The eighties were not a good time to be Batman. His young colleague left him to become his own man. Except no one seemed to really care about what Dick Grayson did when he wasn’t Robin. Unwilling to accept that he’d been quite lucky the first time, Bruce took another ward under his cape. Of course, times had changed. Jason Todd was killed in the line of duty by the Joker… except he wasn’t really, but we’re not sure why not, anyway, he’s back now. There was some hope that this had hammered home the potential risk of using orphans as pawns in a war against crime. Also around this time, he managed to dominate popular culture yet again, despite the fact that some people worried he looked like that comedian from Beetlejuice. Anyway, things got a lot darker a lot quicker, and Bruce’s life became a bit of a trainwreck, but it was the nineties, so it was happening to everyone. At least he didn’t massacre an intergalactic police force, right?

He had his back broken by a musclebound South American wrestler, then he helped Gotham City survive a catestrophic earthquake. He also helped suppress a violent ebola varient released in the city. At no point did he wonder why anybody still lives in the city instead of moving to the nice countryside. His villains also began to get richer and deeper backstories, which added a tragic hint to them. The Joker couldn’t decide which of his own histories he preferred. Bruce adopted yet another few young ones into his family. Timothy Drake worked out quite well, but Cassandra Cain suffered a particularly nasty almost-death and the hands of a power drill. But it was alright in the end. This was almost as terrible as that time around about this phase in his history when his tragic opponent Mr. Freeze developed a mysterious Austrian accent and a taste for punning. Almost.

Understandably, this may have contributed to his declining mental health. What probably didn’t help was the fact that his close colleagues at the Justice League wiped his memories when he refused to go along with a particularly hairbrained scheme of theirs. When he found out his memories had been wiped by his closest friends, he became (understandably) dickish about it. Bruce became quite the paranoid loner. With a very strong supporting cast.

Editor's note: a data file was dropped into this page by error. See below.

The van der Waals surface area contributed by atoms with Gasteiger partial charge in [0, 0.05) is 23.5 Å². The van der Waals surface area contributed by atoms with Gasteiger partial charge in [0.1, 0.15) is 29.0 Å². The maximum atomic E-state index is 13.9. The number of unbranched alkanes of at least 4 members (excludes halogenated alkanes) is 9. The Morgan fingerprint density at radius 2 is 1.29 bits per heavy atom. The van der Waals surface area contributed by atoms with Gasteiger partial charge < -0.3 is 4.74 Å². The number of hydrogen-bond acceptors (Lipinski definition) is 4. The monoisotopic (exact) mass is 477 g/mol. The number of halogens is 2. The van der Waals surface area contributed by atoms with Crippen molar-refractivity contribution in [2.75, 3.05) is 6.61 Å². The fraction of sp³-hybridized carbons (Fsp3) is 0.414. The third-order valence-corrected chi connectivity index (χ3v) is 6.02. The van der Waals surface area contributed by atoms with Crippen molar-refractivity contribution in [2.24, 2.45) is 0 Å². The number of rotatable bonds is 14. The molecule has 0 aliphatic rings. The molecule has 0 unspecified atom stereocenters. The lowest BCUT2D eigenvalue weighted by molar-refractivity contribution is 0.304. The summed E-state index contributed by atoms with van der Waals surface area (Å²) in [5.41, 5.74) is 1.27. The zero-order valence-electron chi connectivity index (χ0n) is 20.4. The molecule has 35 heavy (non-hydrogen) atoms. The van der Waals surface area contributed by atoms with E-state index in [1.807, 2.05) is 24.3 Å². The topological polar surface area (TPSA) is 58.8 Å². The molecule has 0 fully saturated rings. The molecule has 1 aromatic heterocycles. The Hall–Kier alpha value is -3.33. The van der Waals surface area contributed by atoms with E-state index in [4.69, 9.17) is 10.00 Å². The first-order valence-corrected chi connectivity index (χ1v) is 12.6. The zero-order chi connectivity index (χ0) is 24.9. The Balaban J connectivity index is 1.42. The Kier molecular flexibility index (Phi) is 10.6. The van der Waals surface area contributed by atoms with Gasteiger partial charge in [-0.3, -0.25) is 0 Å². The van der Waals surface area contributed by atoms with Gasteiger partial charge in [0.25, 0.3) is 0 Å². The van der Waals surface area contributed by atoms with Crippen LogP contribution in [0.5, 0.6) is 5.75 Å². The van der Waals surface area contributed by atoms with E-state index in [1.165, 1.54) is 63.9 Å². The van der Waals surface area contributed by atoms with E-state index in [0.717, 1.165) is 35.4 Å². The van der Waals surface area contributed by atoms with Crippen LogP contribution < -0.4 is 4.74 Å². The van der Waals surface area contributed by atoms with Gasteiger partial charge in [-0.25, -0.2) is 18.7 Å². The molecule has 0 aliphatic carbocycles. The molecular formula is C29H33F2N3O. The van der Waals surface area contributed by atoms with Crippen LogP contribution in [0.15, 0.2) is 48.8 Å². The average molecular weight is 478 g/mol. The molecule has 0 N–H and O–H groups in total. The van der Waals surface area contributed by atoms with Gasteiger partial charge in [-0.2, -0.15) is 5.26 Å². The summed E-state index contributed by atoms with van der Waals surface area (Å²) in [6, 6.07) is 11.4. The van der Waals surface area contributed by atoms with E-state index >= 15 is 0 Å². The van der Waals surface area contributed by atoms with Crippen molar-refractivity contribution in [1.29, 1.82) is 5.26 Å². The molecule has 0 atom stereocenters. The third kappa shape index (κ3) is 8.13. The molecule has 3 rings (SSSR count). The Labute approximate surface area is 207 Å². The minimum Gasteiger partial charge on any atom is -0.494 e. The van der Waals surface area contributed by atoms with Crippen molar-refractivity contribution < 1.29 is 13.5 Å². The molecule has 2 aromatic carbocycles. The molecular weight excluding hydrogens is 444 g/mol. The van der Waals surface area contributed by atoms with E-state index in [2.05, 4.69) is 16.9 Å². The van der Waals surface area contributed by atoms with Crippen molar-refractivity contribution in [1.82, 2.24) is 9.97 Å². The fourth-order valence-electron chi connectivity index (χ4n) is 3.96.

He mellowed out a bit lately. Significantly. Before his death the public were offered a fairly definitive exploration of his formative years and his early years as a Gotham crime fighter. He appeared to have come to terms more-or-less completely with all the absolutely crazy and warped and insane stuff within his varied and rich history. He also discovered that he had a son, who eventually continued the long and rich tradition of children living in Wayne Manor fighting crime and dodging bullets while working long hours. Batman evidently doesn’t need to follow child labour laws.

He’s grown and changed a lot over the years, and lived a long and varied life. He’s been a jewel in the pop culture crown, but also a camp embarrassment. He’s always been defined by his humanity and his strength of will. Batman is the character who endures, who never gives up. A lot of people claim to know the real Batman, or try to define him based upon a particular era of his long life time. It isn’t quite that simple. Bruce Wayne was all of the above and more. He will be sorly missed, but never forgotten.

I hope that didn’t come across to pithy and snarky, but the character is an interesting, complex and sometime contradictory one. He’s also probably one of the most interesting and varied popular creation in the past century. So ends our week of coverage on the Dark Knight and the Caped Crusader.

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This is one of a series of articles being published to celebrate the anniversary of the release of The Dark Knight and the seventieth birthday of the character. There will be one-a-day for the week – but don’t worry, it won’t interrupt our other coverage of pop culture happenings.